Sunday, April 3, 2011
It's "Mr. Mean" to you pal...
Bobbi is designing a new arbor for Perfect Florida Beach Wedding and was looking for inspiration. She came across a website that rents arbors in another state and was quite surprised to discover a picture from http://www.perfectfloridabeachwedding.com/ .
It's a picture of a rose petal heart in the sand. Bobbi built it, I photographed it. It has her company logo stamped in the bottom right-hand corner.
The one that was on the other website was enlarged and had the logo photoshopped out. They kept the nice custom black border and drop shadow that I created, however.
Needless to say, Bobbi was shocked. "What should I do?" she asked.
"Write them an email and tell them to take it down or you will contact a copyright attorney," I said.
She sent off the email and a reply came back quickly. The website owner apologized for using the picture and said she will remove it. She asked if we would consider letting her keep it on the site if she gave us credit. Then she said that there wasn't a logo on it so she didn't know it was ours (and didn't know where she got it) and finally (this is the best part) she said that she is no threat to our business and that we "didn't have to be so mean."
Here's the problem: People have no concept of what a copyright is or why it exists. Or, they understand a little about copyright law but think that it's mostly for books.
It's not just for books. It's for photographs too, plus a whole bunch of other stuff.
So, let me get this off my chest because it drives me crazy. It's hard to know where to start so I apologize if I start to ramble a little bit.
Every time the shutter clicks, I have created a new piece of original artwork. I own it. It's mine. You can not use it or reproduce it in print form or digitally online without my permission. It's illegal to copy a book and sell it (or put it online)... or a song... or a picture. (There are exceptions, see Wikipedia's article on fair use)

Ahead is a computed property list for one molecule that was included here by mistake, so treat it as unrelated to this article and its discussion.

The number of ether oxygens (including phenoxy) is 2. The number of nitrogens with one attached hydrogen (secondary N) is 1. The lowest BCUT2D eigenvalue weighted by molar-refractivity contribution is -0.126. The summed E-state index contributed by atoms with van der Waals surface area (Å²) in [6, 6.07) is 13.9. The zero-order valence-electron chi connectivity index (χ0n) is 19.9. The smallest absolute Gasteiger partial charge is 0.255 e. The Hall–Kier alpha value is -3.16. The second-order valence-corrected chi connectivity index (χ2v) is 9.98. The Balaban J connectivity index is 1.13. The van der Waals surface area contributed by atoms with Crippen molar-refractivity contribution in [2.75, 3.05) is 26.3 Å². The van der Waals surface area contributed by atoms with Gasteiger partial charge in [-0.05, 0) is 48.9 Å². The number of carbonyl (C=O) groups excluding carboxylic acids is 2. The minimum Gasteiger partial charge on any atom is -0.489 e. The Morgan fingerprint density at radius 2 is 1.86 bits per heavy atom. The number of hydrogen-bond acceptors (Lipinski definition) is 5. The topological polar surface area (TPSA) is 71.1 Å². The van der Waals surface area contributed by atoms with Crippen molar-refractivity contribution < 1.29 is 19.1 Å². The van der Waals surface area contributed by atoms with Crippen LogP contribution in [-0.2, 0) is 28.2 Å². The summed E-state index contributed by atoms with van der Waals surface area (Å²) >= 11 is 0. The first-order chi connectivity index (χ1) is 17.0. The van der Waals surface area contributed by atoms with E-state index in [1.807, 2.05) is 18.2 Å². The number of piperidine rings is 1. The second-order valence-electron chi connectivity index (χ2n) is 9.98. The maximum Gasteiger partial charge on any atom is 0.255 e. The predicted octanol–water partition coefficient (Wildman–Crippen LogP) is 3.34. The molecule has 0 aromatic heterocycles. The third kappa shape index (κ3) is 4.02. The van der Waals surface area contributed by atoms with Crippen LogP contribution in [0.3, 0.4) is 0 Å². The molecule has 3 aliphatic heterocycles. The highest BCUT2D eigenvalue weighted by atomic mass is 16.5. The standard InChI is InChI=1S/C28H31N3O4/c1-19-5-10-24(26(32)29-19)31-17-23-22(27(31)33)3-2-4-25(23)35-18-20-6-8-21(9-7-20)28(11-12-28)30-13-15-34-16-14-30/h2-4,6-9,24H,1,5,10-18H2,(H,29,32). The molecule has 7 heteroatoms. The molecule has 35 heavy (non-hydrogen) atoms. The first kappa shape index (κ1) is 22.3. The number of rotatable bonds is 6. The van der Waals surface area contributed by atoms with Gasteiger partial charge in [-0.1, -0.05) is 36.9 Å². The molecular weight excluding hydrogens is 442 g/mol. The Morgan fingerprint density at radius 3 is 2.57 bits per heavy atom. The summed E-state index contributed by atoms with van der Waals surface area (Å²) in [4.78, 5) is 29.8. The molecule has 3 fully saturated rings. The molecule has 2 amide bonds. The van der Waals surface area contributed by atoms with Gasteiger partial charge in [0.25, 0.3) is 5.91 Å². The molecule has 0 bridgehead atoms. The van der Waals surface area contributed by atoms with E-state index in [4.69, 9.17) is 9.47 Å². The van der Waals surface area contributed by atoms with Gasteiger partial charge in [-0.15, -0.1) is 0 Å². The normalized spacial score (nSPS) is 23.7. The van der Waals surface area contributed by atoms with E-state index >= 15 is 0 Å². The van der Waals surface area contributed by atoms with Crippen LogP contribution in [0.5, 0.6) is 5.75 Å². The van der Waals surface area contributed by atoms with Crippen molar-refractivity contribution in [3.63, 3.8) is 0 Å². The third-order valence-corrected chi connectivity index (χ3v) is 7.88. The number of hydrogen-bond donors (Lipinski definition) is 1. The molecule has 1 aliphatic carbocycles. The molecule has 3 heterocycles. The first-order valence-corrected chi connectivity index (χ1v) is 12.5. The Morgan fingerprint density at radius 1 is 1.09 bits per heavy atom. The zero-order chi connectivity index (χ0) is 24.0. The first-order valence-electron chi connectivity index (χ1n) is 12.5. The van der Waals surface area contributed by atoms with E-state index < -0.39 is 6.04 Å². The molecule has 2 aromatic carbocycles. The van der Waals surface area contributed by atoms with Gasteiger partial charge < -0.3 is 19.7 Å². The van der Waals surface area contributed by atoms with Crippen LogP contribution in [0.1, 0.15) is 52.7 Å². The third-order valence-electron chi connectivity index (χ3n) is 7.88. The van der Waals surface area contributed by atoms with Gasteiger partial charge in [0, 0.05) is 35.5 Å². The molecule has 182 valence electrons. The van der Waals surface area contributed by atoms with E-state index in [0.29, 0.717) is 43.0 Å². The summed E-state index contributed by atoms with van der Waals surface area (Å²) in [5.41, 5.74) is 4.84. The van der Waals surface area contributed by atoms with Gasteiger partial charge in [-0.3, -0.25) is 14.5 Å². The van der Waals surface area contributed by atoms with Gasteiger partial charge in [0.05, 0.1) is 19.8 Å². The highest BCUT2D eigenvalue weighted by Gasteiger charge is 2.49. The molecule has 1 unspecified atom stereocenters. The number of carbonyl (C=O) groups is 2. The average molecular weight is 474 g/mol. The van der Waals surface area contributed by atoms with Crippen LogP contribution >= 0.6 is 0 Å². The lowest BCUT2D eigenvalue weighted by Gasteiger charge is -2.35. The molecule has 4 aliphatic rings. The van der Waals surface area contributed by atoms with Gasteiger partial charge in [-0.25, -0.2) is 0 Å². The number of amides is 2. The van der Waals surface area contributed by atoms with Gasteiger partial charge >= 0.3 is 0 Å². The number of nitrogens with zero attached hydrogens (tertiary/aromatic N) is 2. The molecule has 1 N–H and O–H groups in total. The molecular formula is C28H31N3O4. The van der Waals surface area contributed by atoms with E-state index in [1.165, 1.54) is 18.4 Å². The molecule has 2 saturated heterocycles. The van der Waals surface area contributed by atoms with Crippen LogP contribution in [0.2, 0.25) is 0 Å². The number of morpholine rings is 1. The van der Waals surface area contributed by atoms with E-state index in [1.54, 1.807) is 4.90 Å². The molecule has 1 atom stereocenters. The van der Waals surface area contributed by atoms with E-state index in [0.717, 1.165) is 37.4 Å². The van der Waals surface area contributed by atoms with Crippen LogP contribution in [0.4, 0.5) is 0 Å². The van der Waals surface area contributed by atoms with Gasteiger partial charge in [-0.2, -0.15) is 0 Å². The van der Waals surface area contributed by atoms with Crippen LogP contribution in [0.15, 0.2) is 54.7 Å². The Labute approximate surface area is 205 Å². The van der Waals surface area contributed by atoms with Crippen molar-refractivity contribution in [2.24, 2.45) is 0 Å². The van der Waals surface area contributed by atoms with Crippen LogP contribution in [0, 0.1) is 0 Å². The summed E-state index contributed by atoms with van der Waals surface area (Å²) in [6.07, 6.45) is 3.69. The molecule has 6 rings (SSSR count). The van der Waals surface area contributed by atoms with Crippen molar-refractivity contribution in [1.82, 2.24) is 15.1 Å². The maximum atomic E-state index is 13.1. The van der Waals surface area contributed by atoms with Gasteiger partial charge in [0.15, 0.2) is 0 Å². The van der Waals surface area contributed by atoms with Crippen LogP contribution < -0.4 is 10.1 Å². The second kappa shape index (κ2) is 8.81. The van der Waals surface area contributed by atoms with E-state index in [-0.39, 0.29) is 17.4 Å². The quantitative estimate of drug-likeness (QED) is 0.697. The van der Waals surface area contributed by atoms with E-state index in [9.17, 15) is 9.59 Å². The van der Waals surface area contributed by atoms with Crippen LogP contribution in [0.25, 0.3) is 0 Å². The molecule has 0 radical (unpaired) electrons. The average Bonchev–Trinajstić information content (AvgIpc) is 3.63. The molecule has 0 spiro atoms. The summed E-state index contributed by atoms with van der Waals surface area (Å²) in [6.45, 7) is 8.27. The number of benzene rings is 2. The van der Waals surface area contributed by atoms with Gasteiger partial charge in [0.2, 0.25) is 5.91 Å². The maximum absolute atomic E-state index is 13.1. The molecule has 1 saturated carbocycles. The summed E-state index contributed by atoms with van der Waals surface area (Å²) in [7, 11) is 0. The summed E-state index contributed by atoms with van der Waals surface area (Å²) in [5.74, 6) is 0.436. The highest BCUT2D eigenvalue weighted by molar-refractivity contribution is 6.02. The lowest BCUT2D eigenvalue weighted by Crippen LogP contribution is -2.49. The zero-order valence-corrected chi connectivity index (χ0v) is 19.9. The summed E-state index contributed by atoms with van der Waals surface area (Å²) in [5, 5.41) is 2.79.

It doesn't matter if it has a logo on it (that was established in 1989). All that matters is that you didn't make it.
It's frustrating because people take for granted the work that professional photographers do. When you look at that picture you see a heart in the sand. What you don't see is:
The money we paid for the rose petals
The money we paid for the babysitter so we could go to the beach
The money we paid for the equipment used to take the picture (about $5000, in case you are curious)
The four hours it took to drive to the beach, set up the heart, take the picture and drive back.
The money that has been spent in years of training to be able to take a decent picture.
The time spent downloading the file and retouching the file to make it presentable for the website.
The cost of the computer and software used to do the retouching.
The time and money spent learning how to retouch a washed out beach photograph so that it looks decent
... you get the idea..
It's especially frustrating because there are places you can go (http://www.istock.com/) and buy images for your website. Cheap images. Incredible, cheap images. A click away. And, you get the warm satisfaction of knowing that the photographer who produced that image is being paid for his time and expertise.
Or, better yet, take the picture yourself. That's what we did.
As I mentioned earlier, there are exceptions. It's called 'Fair Use" and it enables use of copyrighted work without permission in certain instances. For example, if a newspaper or book wants to print Martin Luther King's "I Have A Dream" speech, they have to pay for it (true!). But a teacher can copy it for class or read it out loud without permission.